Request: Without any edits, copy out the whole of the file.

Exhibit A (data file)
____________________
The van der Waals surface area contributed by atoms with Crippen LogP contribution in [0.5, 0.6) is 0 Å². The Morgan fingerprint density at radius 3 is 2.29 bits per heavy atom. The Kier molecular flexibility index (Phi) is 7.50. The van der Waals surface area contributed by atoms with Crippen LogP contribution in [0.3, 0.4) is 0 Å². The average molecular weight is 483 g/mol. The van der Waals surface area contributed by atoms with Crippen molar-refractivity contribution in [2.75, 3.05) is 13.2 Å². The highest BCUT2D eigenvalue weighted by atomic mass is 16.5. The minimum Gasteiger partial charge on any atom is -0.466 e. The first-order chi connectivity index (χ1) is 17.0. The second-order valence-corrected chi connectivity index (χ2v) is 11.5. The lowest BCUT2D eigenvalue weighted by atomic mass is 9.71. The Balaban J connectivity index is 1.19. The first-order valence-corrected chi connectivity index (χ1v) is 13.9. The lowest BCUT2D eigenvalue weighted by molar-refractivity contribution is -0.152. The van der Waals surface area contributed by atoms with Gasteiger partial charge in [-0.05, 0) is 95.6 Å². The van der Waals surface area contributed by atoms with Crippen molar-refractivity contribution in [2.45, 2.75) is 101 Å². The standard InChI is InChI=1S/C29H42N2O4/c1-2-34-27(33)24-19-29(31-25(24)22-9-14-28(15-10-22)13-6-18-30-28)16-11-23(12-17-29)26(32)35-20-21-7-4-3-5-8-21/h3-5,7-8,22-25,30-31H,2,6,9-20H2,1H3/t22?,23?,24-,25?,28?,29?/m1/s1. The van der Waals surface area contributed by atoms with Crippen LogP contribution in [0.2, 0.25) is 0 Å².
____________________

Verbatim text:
The van der Waals surface area contributed by atoms with Crippen LogP contribution in [0.5, 0.6) is 0 Å². The Morgan fingerprint density at radius 3 is 2.29 bits per heavy atom. The Kier molecular flexibility index (Phi) is 7.50. The van der Waals surface area contributed by atoms with Crippen LogP contribution in [0.3, 0.4) is 0 Å². The average molecular weight is 483 g/mol. The van der Waals surface area contributed by atoms with Crippen molar-refractivity contribution in [2.75, 3.05) is 13.2 Å². The highest BCUT2D eigenvalue weighted by atomic mass is 16.5. The minimum Gasteiger partial charge on any atom is -0.466 e. The first-order chi connectivity index (χ1) is 17.0. The second-order valence-corrected chi connectivity index (χ2v) is 11.5. The lowest BCUT2D eigenvalue weighted by atomic mass is 9.71. The Balaban J connectivity index is 1.19. The first-order valence-corrected chi connectivity index (χ1v) is 13.9. The lowest BCUT2D eigenvalue weighted by molar-refractivity contribution is -0.152. The van der Waals surface area contributed by atoms with Gasteiger partial charge in [-0.05, 0) is 95.6 Å². The van der Waals surface area contributed by atoms with Crippen molar-refractivity contribution in [2.45, 2.75) is 101 Å². The standard InChI is InChI=1S/C29H42N2O4/c1-2-34-27(33)24-19-29(31-25(24)22-9-14-28(15-10-22)13-6-18-30-28)16-11-23(12-17-29)26(32)35-20-21-7-4-3-5-8-21/h3-5,7-8,22-25,30-31H,2,6,9-20H2,1H3/t22?,23?,24-,25?,28?,29?/m1/s1. The van der Waals surface area contributed by atoms with Crippen LogP contribution in [0.2, 0.25) is 0 Å².